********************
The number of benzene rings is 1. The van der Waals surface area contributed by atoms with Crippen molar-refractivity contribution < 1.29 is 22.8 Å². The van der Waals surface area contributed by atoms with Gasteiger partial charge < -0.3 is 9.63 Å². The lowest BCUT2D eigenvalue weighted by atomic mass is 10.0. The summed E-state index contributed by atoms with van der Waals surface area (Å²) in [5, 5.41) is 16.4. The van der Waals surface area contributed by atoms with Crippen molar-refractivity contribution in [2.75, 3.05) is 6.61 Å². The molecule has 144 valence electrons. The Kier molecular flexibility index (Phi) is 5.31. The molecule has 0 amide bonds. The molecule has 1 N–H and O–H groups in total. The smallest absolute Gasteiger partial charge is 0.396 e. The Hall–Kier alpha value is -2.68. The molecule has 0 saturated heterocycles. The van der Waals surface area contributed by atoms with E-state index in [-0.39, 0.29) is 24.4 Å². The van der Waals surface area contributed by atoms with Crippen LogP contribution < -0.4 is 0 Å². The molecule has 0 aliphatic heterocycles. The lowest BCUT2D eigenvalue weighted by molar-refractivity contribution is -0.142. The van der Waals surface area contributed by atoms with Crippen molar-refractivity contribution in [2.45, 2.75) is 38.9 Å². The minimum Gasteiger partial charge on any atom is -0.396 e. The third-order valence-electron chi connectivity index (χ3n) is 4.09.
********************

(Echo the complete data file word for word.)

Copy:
The number of benzene rings is 1. The van der Waals surface area contributed by atoms with Crippen molar-refractivity contribution < 1.29 is 22.8 Å². The van der Waals surface area contributed by atoms with Gasteiger partial charge < -0.3 is 9.63 Å². The lowest BCUT2D eigenvalue weighted by atomic mass is 10.0. The summed E-state index contributed by atoms with van der Waals surface area (Å²) in [5, 5.41) is 16.4. The van der Waals surface area contributed by atoms with Crippen molar-refractivity contribution in [2.75, 3.05) is 6.61 Å². The molecule has 144 valence electrons. The Kier molecular flexibility index (Phi) is 5.31. The molecule has 0 amide bonds. The molecule has 1 N–H and O–H groups in total. The smallest absolute Gasteiger partial charge is 0.396 e. The Hall–Kier alpha value is -2.68. The molecule has 0 saturated heterocycles. The van der Waals surface area contributed by atoms with E-state index in [-0.39, 0.29) is 24.4 Å². The van der Waals surface area contributed by atoms with Crippen LogP contribution < -0.4 is 0 Å². The molecule has 0 aliphatic heterocycles. The lowest BCUT2D eigenvalue weighted by molar-refractivity contribution is -0.142. The van der Waals surface area contributed by atoms with Crippen molar-refractivity contribution in [2.45, 2.75) is 38.9 Å². The minimum Gasteiger partial charge on any atom is -0.396 e. The third-order valence-electron chi connectivity index (χ3n) is 4.09.